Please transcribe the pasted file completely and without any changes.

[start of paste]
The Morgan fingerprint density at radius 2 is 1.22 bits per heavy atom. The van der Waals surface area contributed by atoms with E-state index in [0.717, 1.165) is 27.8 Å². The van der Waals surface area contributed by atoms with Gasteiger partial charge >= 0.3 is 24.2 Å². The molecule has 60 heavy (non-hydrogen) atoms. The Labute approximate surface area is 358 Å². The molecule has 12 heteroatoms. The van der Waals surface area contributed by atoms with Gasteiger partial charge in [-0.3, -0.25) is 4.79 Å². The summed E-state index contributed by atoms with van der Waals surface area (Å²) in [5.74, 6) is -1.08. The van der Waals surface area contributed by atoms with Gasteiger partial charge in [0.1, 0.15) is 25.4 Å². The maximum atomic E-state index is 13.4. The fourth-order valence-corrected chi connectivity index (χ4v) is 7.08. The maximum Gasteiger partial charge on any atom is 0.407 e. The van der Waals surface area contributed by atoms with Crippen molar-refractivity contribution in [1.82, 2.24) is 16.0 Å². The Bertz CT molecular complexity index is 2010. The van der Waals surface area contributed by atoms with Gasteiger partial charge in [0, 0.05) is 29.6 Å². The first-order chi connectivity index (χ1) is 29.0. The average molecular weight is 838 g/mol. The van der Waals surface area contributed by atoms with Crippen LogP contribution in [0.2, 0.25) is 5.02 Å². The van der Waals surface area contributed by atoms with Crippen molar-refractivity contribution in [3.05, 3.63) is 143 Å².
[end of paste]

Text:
The Morgan fingerprint density at radius 2 is 1.22 bits per heavy atom. The van der Waals surface area contributed by atoms with E-state index in [0.717, 1.165) is 27.8 Å². The van der Waals surface area contributed by atoms with Gasteiger partial charge >= 0.3 is 24.2 Å². The molecule has 60 heavy (non-hydrogen) atoms. The Labute approximate surface area is 358 Å². The molecule has 12 heteroatoms. The van der Waals surface area contributed by atoms with Gasteiger partial charge in [-0.3, -0.25) is 4.79 Å². The summed E-state index contributed by atoms with van der Waals surface area (Å²) in [5.74, 6) is -1.08. The van der Waals surface area contributed by atoms with Gasteiger partial charge in [0.1, 0.15) is 25.4 Å². The maximum atomic E-state index is 13.4. The fourth-order valence-corrected chi connectivity index (χ4v) is 7.08. The maximum Gasteiger partial charge on any atom is 0.407 e. The van der Waals surface area contributed by atoms with Crippen molar-refractivity contribution in [1.82, 2.24) is 16.0 Å². The Bertz CT molecular complexity index is 2010. The van der Waals surface area contributed by atoms with Gasteiger partial charge in [0, 0.05) is 29.6 Å². The first-order chi connectivity index (χ1) is 29.0. The average molecular weight is 838 g/mol. The van der Waals surface area contributed by atoms with Crippen LogP contribution in [0.2, 0.25) is 5.02 Å². The van der Waals surface area contributed by atoms with Crippen molar-refractivity contribution in [3.05, 3.63) is 143 Å².